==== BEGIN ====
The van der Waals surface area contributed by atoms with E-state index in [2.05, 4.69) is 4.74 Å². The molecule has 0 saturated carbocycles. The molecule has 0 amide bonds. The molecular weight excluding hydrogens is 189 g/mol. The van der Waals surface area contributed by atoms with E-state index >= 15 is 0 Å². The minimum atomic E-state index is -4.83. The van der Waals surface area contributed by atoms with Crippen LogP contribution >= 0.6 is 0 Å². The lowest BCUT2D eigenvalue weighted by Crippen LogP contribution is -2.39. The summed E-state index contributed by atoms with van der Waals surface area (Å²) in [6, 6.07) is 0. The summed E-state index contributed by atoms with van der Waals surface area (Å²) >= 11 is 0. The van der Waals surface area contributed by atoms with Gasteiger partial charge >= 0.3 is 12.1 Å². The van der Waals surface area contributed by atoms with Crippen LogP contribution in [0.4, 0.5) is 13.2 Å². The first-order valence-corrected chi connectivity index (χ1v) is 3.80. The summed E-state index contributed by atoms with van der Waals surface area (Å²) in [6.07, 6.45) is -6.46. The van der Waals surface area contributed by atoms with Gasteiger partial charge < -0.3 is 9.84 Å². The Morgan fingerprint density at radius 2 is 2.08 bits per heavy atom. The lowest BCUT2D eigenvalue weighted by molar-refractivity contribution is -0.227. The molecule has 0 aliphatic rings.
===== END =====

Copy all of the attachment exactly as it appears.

The van der Waals surface area contributed by atoms with E-state index in [2.05, 4.69) is 4.74 Å². The molecule has 0 saturated carbocycles. The molecule has 0 amide bonds. The molecular weight excluding hydrogens is 189 g/mol. The van der Waals surface area contributed by atoms with E-state index >= 15 is 0 Å². The minimum atomic E-state index is -4.83. The van der Waals surface area contributed by atoms with Crippen LogP contribution >= 0.6 is 0 Å². The lowest BCUT2D eigenvalue weighted by Crippen LogP contribution is -2.39. The summed E-state index contributed by atoms with van der Waals surface area (Å²) in [6, 6.07) is 0. The summed E-state index contributed by atoms with van der Waals surface area (Å²) >= 11 is 0. The van der Waals surface area contributed by atoms with Gasteiger partial charge >= 0.3 is 12.1 Å². The van der Waals surface area contributed by atoms with Crippen LogP contribution in [0.4, 0.5) is 13.2 Å². The first-order valence-corrected chi connectivity index (χ1v) is 3.80. The summed E-state index contributed by atoms with van der Waals surface area (Å²) in [6.07, 6.45) is -6.46. The van der Waals surface area contributed by atoms with Gasteiger partial charge < -0.3 is 9.84 Å². The Morgan fingerprint density at radius 2 is 2.08 bits per heavy atom. The lowest BCUT2D eigenvalue weighted by molar-refractivity contribution is -0.227. The molecule has 0 aliphatic rings.